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Page 103 - Tis the merry Nightingale That crowds, and hurries, and precipitates With fast thick warble his delicious notes; As he were fearful that an April night Would be too short for him to utter forth His love-chant, and disburthen his full soul Of all its music...
Page 164 - While birds, and butterflies, and flowers, Make all one band of paramours, Thou, ranging up and down the bowers, Art sole in thy employment: A Life, a Presence like the Air, Scattering thy gladness without care, Too blest with any one to pair; Thyself thy own enjoyment.
Page 103 - But never elsewhere in one place I knew So many Nightingales ; and far and near, In wood and thicket, over the wide grove, They answer and provoke each other's song, With skirmish and capricious passagings, And murmurs musical and swift jug jug, And one low piping Sound more sweet than all — Stirring the air with such an harmony, That should you close your eyes, you might almost Forget it was not day!
Page 164 - BENEATH these fruit-tree boughs that shed Their snow-white blossoms on my head, With brightest sunshine round me spread Of spring's unclouded weather, In this sequestered nook how sweet To sit upon my orchard-seat, And birds and flowers once more to greet, My last year's friends together...
Page 237 - Thrice welcome, darling of the spring! Even yet thou art to me No bird, but an invisible thing, A voice, a mystery; The same whom in my schoolboy days I listened to; that cry Which made me look a thousand ways In bush', and tree, and sky.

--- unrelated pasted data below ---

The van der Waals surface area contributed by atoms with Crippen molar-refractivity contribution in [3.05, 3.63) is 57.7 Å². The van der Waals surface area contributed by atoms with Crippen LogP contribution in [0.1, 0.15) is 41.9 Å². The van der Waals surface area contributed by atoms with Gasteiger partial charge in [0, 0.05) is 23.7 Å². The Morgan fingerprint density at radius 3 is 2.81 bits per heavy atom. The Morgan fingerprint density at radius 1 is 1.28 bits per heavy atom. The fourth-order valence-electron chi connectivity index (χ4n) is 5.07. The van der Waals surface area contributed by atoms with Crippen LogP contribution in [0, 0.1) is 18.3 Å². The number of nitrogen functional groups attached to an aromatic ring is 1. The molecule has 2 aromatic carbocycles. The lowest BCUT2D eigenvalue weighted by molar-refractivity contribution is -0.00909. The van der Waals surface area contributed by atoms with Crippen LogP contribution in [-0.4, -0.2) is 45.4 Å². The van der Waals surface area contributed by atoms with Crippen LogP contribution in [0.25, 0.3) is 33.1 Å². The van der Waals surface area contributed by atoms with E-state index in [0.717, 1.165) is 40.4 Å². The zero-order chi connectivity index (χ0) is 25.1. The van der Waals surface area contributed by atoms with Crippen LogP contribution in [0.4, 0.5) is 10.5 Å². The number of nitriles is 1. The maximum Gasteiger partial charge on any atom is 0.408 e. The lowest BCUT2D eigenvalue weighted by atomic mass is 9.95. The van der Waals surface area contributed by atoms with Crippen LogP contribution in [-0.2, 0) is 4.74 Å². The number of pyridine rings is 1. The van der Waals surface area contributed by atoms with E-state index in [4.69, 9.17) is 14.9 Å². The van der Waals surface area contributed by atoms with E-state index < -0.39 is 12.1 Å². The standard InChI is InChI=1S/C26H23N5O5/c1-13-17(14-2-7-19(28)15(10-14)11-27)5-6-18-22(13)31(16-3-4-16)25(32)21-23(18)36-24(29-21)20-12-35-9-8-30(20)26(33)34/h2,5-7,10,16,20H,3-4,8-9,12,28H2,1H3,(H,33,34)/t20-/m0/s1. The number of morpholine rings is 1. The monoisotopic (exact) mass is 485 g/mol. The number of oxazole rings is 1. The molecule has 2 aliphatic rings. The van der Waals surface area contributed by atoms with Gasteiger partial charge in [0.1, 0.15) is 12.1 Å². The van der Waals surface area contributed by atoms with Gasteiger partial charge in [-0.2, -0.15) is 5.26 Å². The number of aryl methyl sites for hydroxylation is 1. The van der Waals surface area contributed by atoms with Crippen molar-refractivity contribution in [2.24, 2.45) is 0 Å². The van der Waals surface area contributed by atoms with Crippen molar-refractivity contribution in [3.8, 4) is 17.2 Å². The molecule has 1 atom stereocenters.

Page 101 - Wisely regardful of the embroiling sky, In joyless fields and thorny thickets, leaves His shivering mates, and pays to trusted man His annual visit. Half afraid, he first Against the window beats; then, brisk, alights On the warm hearth; then, hopping o'er the floor, Eyes all the smiling family askance, And pecks, and starts, and wonders where he is; Till more familiar grown, the table-crumbs Attract his slender feet.
Page 142 - Leave to the nightingale her shady wood ; A privacy of glorious light is thine; Whence thou dost pour upon the world a flood Of harmony, with instinct more divine; Type of the wise who soar, but never roam; True to the kindred points of Heaven and Home...
Page 336 - Part loosely wing the region; part, more wise, In common, ranged in figure, wedge their way, Intelligent of seasons, and set forth Their aery caravan, high over seas Flying, and over lands, with mutual wing Easing their flight...
Page 10 - No part of its behaviour ever struck me more than the extreme timidity it always expresses with regard to rain ; for though it has a shell that would secure it against the wheel of a loaded cart, yet does it discover as much solicitude about rain as a lady dressed in all her best attire, shuffling away on the first sprinklings, and running its head up in a corner.
Page 247 - I would have broke mine eye-strings, crack'd them, but To look upon him, till the diminution Of space had pointed him sharp as my needle ; Nay, followed him, till he had melted from The smallness of a gnat to air; and then Have turn'd mine eye, and wept.